A Crappy Song for a Laugh (Peaceful parenting, Unmet expectations, Playful moments)

She’d had a play date with one of her best friends from school. We then had dinner at Nonna and Papa’s. I had her brush her teeth there before we headed back home, and, predictably after playing hard all day, she fell asleep in the car. I carried her in.


She would fall asleep on schedule for a full night’s sleep to wake up happy and bright-eyed for the final day of school this week.

Uhh… not so fast.

She murmured a request for snuggles. Okay. Within moments, she started writing around and groaning.

Her – “It hurts.”

Me – “What?”

Her – “I can’t go to the bathroom.”

She was blocked up. Was it lack of water intake? Lack of green leafy veggies? I try to stay on top of both of those every day. Maybe it was those dry, wheat-based goldfish crackers she and her friend had scarfed down.

In any case, I prepared myself for the inevitable. My expectations of her being asleep and waking up on time would not be met. Frustration would do no good.

Me – “Try going to the bathroom again. Remember to prop your feet up on the rim.”

Her – “Okay.”

No luck.

Me – “Well, I’ll give you a little back massage, and maybe you’ll settle.”

Five minutes later, she was still wincing.

Me – “Try other positions, like curling up in a ball.”

Her – “Daddy, I tried that.”

She tried again, though. No luck.

Me – “Do you want to take a warm bath?”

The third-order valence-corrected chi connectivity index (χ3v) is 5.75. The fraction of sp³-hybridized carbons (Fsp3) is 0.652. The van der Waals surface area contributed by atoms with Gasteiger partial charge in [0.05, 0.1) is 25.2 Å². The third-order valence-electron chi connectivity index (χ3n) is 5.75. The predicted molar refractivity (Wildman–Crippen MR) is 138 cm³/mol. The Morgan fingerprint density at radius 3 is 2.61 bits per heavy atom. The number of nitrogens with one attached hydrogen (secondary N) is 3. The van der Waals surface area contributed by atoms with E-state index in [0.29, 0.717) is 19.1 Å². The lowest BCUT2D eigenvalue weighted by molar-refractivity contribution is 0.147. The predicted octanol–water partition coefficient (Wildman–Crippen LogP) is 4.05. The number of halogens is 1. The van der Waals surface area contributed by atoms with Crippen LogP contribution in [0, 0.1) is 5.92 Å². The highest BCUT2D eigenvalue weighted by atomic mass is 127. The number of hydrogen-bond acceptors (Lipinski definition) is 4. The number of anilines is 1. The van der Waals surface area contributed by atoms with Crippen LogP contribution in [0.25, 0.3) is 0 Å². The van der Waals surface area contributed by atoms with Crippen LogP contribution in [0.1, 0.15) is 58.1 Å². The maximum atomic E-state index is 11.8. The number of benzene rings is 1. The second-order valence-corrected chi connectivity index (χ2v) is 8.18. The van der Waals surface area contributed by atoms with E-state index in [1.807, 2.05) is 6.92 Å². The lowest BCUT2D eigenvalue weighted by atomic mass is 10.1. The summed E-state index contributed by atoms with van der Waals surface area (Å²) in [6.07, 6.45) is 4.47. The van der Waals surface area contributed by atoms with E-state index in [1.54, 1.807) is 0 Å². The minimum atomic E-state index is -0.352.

That had worked in the past when this happened. It hadn’t cleared her system, but it had relaxed her enough to fall asleep until morning.
Twenty minutes later, the night droning on, she was back in her bed, still in pain.

I consciously managed my way of being, telling myself that, at this point, it didn’t matter. She’d fall asleep when she was ready, and she’d sleep in. Tardy points be damned. Well being comes first, always, for me.

Me – “How about the trampoline? That could get things moving.”

She got out of bed and started hopping up and down on her mini-trampoline. It was sort of funny, at this point. She laughed. I decided to turn it into a full-fledged memory. Grabbed my wooden flute and started dancing around while playing a crappy song, no pun intended, and coming up with a tune.

“Come out poo.
Come out poo.
Come into to the world.
Come be you.”


“Come out poo.
Come out poo.
Come out now.
Stop acting like glue.”

She let out a big laugh, which made me dance around even more in a more silly state.

Breathing hard, she laid down in bed.


Me – “Hmmm… would you like hot water with lemon?”

Her – “Yeah.”

By now she was very sleepy. It was almost 11pm.

A few minute later, she took a sip.

Her – “This is making me very sleepy.”

I chuckled.

Off she went to sleep.

We didn’t get to school on time. I alerted the teachers that we’d be an hour late. It was a nice, gentle awakening, and the coast was clear soon after she woke up, if you know what I mean.

To top it all off, we’ll always have that memory of the flute and the trampoline.

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